Journal of Civil Law Studies


legal transplant, legal transfer, French Civil Code, Polish territories, adaptation, 19th century, civil law, foreign legal solutions and institutions, national identity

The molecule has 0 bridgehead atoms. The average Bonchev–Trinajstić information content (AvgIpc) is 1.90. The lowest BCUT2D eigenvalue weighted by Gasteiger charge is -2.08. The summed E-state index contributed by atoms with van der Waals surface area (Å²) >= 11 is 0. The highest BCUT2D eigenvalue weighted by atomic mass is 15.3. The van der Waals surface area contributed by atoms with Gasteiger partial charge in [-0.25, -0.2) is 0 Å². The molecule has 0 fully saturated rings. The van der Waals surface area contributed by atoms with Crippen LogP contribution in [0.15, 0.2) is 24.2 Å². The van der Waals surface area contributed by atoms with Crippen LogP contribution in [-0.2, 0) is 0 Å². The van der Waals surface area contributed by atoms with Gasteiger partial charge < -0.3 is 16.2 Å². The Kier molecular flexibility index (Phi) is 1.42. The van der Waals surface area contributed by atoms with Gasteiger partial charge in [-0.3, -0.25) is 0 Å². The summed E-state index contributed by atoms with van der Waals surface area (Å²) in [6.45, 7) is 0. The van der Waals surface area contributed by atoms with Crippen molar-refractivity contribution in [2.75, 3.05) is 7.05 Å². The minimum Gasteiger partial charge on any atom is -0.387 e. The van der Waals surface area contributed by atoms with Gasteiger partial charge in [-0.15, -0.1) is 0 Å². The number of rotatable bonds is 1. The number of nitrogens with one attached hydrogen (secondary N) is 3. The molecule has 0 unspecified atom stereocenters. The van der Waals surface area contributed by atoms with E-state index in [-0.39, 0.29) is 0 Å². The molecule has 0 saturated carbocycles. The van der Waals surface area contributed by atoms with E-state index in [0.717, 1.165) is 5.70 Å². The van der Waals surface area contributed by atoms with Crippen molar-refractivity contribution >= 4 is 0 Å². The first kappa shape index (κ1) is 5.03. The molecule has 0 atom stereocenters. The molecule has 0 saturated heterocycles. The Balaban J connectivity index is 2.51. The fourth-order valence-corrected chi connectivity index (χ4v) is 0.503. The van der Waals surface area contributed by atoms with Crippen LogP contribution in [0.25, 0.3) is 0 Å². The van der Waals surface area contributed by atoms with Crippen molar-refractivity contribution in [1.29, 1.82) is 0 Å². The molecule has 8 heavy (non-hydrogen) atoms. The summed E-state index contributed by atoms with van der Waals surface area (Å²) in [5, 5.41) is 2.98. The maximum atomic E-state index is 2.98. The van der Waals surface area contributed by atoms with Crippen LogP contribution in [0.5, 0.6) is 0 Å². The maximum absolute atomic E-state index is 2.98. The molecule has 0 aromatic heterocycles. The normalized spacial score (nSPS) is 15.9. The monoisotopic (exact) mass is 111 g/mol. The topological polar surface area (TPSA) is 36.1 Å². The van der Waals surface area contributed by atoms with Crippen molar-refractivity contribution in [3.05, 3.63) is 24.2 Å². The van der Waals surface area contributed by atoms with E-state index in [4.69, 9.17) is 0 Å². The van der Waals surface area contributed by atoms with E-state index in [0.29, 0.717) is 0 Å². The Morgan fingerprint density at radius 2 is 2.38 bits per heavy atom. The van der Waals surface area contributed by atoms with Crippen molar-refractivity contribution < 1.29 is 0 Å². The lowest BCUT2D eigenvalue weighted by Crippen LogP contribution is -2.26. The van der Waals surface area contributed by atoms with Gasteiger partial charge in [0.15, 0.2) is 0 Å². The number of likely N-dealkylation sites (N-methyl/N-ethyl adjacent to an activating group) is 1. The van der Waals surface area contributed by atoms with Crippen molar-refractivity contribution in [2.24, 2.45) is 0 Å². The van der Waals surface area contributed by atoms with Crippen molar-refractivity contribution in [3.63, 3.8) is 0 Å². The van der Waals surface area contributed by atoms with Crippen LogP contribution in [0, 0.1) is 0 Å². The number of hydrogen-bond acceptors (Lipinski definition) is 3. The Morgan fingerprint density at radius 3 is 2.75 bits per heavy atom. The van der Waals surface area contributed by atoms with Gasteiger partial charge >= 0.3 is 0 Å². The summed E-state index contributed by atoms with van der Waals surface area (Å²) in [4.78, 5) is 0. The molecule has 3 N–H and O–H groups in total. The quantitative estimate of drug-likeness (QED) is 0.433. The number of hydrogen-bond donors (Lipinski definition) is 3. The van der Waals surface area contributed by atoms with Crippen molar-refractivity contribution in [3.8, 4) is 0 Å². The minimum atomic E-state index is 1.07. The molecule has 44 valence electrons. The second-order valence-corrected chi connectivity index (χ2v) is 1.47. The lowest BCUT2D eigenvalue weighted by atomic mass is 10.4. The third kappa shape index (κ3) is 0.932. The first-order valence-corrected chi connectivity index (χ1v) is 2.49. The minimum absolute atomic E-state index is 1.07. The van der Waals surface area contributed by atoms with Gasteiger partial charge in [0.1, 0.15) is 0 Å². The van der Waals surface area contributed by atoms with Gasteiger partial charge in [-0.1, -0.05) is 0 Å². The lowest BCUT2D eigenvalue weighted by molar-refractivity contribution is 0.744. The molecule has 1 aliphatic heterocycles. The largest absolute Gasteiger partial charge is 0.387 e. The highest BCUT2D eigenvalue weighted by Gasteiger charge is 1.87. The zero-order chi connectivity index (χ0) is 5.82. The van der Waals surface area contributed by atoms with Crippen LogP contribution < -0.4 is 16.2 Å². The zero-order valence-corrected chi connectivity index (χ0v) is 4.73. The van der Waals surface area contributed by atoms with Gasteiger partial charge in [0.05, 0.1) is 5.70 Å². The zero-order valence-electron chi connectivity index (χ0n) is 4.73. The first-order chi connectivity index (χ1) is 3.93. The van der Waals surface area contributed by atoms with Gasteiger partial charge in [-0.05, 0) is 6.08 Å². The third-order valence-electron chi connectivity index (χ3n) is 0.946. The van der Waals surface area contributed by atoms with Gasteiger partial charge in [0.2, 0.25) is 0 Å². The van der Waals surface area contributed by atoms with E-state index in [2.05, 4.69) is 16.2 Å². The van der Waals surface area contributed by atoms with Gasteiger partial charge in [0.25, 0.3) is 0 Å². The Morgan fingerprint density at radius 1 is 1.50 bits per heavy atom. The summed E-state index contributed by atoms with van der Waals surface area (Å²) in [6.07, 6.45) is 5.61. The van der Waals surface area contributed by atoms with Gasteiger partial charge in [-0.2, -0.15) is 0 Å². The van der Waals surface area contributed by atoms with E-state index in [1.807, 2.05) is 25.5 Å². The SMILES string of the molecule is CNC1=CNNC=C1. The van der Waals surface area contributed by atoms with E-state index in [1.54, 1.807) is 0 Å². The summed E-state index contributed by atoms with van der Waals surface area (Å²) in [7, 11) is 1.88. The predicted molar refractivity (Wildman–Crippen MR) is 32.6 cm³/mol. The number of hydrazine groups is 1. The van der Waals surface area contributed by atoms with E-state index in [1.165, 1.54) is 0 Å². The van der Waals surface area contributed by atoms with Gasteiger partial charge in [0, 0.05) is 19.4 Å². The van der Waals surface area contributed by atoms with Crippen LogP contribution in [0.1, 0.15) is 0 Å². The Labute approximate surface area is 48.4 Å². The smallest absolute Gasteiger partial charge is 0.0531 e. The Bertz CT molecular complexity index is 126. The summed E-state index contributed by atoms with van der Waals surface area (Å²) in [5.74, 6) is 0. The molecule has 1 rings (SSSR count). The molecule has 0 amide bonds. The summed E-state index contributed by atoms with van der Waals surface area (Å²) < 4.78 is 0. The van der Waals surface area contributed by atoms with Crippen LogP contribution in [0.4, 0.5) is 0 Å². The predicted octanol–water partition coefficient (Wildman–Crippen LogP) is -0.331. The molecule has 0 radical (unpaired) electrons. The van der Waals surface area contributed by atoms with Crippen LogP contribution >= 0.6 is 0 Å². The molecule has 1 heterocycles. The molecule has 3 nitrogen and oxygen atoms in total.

This article focuses on the attitude of the Polish legal elite regarding the adaptation of French civil law introduced on the Polish territories in the Duchy of Warsaw, established by Napoleon in 1807. While addressing the Polish example, it underscores the universal nature of problems engendered by legal transfer and by the social reactions to foreign solutions. It sheds light on the state of mind of Polish enlightened elites, on their approach toward new legal instruments and on the challenges of adapting them to the socioeconomic conditions of a semi-peripheral country. The Polish situation in the early 19th century provides evidence that some representatives of the late-Enlightenment generation remained attached to the universalist, all human vision of civilizational progress and shared natural law instruments for its accomplishment. On the other hand, in reaction to this attitude, the opposite view had already started to crystallize. It pointed to the uniqueness of conditions of development in any given country and nation. According to this view, civil law should account for this specificity and be adjusted to the national character.

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